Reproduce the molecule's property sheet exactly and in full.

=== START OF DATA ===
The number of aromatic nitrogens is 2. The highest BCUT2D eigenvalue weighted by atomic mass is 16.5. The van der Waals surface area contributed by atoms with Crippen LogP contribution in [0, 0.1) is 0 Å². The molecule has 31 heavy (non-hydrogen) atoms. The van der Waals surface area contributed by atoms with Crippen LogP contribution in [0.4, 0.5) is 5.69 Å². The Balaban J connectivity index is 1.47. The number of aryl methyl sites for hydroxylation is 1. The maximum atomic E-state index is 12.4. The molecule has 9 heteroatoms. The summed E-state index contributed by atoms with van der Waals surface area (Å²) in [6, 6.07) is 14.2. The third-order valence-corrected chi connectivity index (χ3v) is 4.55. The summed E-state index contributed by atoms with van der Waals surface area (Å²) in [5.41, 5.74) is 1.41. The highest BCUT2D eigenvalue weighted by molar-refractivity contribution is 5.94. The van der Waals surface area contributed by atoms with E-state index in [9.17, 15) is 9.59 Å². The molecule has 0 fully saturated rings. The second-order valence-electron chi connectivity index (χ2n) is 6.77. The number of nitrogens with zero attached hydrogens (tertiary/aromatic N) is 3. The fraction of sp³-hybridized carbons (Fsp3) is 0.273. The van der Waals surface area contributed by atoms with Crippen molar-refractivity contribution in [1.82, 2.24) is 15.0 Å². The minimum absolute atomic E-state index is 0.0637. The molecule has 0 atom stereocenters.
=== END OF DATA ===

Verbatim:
The number of aromatic nitrogens is 2. The highest BCUT2D eigenvalue weighted by atomic mass is 16.5. The van der Waals surface area contributed by atoms with Crippen LogP contribution in [0, 0.1) is 0 Å². The molecule has 31 heavy (non-hydrogen) atoms. The van der Waals surface area contributed by atoms with Crippen LogP contribution in [0.4, 0.5) is 5.69 Å². The Balaban J connectivity index is 1.47. The number of aryl methyl sites for hydroxylation is 1. The maximum atomic E-state index is 12.4. The molecule has 9 heteroatoms. The summed E-state index contributed by atoms with van der Waals surface area (Å²) in [6, 6.07) is 14.2. The third-order valence-corrected chi connectivity index (χ3v) is 4.55. The summed E-state index contributed by atoms with van der Waals surface area (Å²) in [5.41, 5.74) is 1.41. The highest BCUT2D eigenvalue weighted by molar-refractivity contribution is 5.94. The van der Waals surface area contributed by atoms with E-state index in [9.17, 15) is 9.59 Å². The molecule has 0 fully saturated rings. The second-order valence-electron chi connectivity index (χ2n) is 6.77. The number of nitrogens with zero attached hydrogens (tertiary/aromatic N) is 3. The fraction of sp³-hybridized carbons (Fsp3) is 0.273. The van der Waals surface area contributed by atoms with Crippen molar-refractivity contribution in [1.82, 2.24) is 15.0 Å². The minimum absolute atomic E-state index is 0.0637. The molecule has 0 atom stereocenters.